Weekly Purcell Report

US - Agricultural US Commodity Market Report by Wayne D. Purcell, Agricultural and Applied Economics, Virginia Tech.
calendar icon 19 January 2006
clock icon 6 minute read

LEAN HOGS on the Chicago FEB’06LH contract closed up $0.475/cwt at $59.475/cwt with the APR’06LH closing down $0.25/cwt at $64.625/cwt. February/April spreading moved the FEB’06LH contract higher amid talk of higher cash hog prices this week. Ample supplies of cash hogs have pressured cash price lately. Traders said locals were putting on long-February, short-April positions after closing April/February positions earlier in the day. Gains in futures surprised some traders who expected a lower market in light of recent cash hog declines. The latest CME lean hog index was off $0.97/cwt at $56.59/cwt. Hedgers should be short in FEB’06LH and JUNE’06LH futures protecting a portion of 1st and 2nd quarter marketings. Cash sellers should keep marketings current.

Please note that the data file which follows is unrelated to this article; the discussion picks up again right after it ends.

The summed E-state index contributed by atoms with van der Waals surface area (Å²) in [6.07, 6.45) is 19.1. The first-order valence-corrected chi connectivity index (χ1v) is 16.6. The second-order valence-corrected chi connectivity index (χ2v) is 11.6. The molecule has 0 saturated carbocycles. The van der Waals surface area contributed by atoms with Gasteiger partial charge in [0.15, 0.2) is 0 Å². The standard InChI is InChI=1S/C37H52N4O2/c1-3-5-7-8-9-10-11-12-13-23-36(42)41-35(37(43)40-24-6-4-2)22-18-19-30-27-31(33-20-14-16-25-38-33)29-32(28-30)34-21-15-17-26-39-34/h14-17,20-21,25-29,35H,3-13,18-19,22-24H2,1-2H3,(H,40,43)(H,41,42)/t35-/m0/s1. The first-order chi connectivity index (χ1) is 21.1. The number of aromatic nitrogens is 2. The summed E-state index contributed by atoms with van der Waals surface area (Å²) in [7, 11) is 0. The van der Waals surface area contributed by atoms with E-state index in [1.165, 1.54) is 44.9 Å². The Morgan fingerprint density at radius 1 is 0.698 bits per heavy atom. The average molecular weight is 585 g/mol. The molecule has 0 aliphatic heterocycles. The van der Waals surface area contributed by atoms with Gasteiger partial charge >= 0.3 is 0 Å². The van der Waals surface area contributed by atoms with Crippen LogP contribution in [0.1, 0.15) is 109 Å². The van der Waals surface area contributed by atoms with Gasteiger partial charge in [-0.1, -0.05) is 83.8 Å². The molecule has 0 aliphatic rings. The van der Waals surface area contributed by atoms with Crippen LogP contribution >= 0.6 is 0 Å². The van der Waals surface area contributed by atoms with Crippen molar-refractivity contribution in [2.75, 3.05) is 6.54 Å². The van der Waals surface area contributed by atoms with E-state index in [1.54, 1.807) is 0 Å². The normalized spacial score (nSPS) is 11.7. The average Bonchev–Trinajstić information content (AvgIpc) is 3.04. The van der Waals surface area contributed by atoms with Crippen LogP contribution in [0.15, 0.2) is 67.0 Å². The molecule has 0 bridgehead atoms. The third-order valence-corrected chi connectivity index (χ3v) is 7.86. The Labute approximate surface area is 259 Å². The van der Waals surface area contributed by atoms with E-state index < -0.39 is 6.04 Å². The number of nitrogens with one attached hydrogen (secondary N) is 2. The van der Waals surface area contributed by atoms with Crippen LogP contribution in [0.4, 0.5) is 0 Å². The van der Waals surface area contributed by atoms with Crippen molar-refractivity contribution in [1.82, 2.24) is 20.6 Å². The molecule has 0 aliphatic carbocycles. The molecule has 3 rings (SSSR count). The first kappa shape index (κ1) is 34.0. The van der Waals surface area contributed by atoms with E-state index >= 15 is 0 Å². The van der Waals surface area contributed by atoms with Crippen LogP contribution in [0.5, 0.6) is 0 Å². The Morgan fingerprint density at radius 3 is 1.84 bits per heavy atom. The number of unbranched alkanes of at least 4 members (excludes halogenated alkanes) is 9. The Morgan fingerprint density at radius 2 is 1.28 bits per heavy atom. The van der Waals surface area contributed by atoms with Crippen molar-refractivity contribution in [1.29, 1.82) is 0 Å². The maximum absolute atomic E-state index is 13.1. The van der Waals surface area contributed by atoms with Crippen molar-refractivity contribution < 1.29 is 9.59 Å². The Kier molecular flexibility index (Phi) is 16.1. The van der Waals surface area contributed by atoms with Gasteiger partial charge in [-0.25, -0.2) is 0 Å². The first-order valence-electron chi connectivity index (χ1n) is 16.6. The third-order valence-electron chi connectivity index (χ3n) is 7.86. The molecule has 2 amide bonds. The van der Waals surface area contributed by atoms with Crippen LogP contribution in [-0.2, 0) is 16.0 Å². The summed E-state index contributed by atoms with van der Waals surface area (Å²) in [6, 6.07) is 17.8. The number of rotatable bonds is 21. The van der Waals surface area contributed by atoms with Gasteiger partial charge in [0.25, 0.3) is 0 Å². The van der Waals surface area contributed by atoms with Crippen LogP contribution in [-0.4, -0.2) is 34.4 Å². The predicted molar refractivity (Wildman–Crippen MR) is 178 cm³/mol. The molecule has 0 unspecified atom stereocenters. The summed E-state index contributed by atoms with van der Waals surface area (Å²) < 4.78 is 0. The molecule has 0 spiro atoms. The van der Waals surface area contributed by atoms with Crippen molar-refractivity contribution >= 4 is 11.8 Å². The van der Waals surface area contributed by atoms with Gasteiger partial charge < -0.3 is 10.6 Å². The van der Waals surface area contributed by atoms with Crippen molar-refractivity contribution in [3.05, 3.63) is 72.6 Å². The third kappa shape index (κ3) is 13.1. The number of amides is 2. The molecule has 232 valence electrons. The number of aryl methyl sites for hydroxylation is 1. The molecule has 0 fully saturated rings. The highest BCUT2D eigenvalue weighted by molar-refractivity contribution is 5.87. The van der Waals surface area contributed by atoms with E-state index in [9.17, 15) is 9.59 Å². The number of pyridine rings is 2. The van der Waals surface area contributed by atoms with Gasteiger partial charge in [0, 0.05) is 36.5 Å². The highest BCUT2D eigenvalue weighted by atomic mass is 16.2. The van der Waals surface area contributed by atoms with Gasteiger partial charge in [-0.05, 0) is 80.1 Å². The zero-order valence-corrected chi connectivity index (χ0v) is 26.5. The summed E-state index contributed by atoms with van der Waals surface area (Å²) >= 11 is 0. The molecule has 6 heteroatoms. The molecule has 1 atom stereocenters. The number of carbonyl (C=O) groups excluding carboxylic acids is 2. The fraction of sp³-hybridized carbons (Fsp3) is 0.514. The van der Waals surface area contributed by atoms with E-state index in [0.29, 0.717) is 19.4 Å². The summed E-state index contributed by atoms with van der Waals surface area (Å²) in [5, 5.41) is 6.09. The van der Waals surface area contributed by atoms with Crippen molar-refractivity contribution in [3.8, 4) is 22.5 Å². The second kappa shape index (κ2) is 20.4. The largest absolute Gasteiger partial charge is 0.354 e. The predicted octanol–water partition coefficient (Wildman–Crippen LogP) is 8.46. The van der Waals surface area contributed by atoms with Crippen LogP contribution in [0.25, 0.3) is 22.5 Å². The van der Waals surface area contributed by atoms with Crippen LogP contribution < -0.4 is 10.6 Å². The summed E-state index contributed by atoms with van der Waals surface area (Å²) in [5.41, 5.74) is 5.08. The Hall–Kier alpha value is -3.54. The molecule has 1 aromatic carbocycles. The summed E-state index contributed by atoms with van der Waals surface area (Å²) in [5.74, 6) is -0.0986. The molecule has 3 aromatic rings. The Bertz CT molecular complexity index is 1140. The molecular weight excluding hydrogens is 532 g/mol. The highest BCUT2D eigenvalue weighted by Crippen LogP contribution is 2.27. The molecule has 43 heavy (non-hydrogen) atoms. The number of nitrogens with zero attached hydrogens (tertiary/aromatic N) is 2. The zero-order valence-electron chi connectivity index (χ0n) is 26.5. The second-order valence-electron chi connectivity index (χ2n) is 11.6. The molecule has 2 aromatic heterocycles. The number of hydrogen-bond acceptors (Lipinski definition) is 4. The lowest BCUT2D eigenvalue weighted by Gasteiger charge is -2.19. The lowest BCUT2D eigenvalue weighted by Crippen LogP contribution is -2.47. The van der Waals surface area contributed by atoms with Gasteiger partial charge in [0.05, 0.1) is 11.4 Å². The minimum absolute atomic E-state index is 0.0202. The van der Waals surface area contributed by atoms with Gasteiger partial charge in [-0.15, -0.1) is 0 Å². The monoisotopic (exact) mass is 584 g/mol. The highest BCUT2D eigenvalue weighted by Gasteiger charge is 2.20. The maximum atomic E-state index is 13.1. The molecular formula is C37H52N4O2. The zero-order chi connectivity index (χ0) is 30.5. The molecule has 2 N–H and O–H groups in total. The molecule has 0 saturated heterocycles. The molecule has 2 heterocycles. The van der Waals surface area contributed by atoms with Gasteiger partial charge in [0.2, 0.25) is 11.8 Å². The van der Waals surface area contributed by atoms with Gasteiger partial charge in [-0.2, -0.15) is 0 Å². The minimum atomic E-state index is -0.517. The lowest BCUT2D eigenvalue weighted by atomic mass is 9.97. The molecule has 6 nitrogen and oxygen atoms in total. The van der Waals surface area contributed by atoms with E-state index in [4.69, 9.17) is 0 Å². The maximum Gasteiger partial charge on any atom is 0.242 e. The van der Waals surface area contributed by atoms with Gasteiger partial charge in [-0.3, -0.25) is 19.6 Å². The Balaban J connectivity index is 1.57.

CORN at the Chicago Board of Trade (CBOT) on the 5 nearby contracts opened 0.5¢/bu to 1.2¢/bu lower in early trading before sliding to 2.2¢/bu to 3.2¢/bu lower by midday. The MAR’06 closed down 4.6¢/bu at $2.086/bu with the DEC’06 closing down 3.4¢/bu at $2.452/bu. Has the possible high for this corn market forecasted last week been established? Fundamental and technical signs say yes. Avian flu worries, rainfall in South America’s Corn Belt, the latest USDA WASD report, and routine exports all proved too much for the bulls. U.S. corn production is now placed 80 million bushels higher from December’s report at 11.112 billion bushels amid increased corn acres harvested even though the yield-per-acre average was reduced ½ bushel to 147.9bu/ac. Beginning stocks were raised by 82 million bushels while use numbers increased 75 million bushels along with lower export expectations. China’s corn production estimate was increased boosting World Ending stocks. Asian trade sources reported on Monday that Chinese corn exporters were unlikely to use up the latest corn export quotas despite help from the Chinese government. Captivatingly though, the USDA raised its estimate for farm price 15¢/bu to $1.75 on the lower end to 5¢/bu at $2.05/bu on the high end. Cash basis bids for corn in the Midwest on Tuesday were steady in slow farmer selling over lower cash prices. For the DEC’06 contract, primary support of $2.449/bu was broken today. The new support level is at $2.445/bu. Last week this report recommended that all ’05 crop sales should be completed. Hopefully that advice was taken. Cash sellers should be talking to buyers about pricing the ’06 crop especially if there is a price advance this week. Hedgers should sit tight on short positions of 50% of the ’06 crop already in place and consider this week a pricing opportunity for up to 15 – 20% of the ’07 crop. My “Pepaw“ used to say, “He who hesitates is lost in love and war.“ Add that to market timing.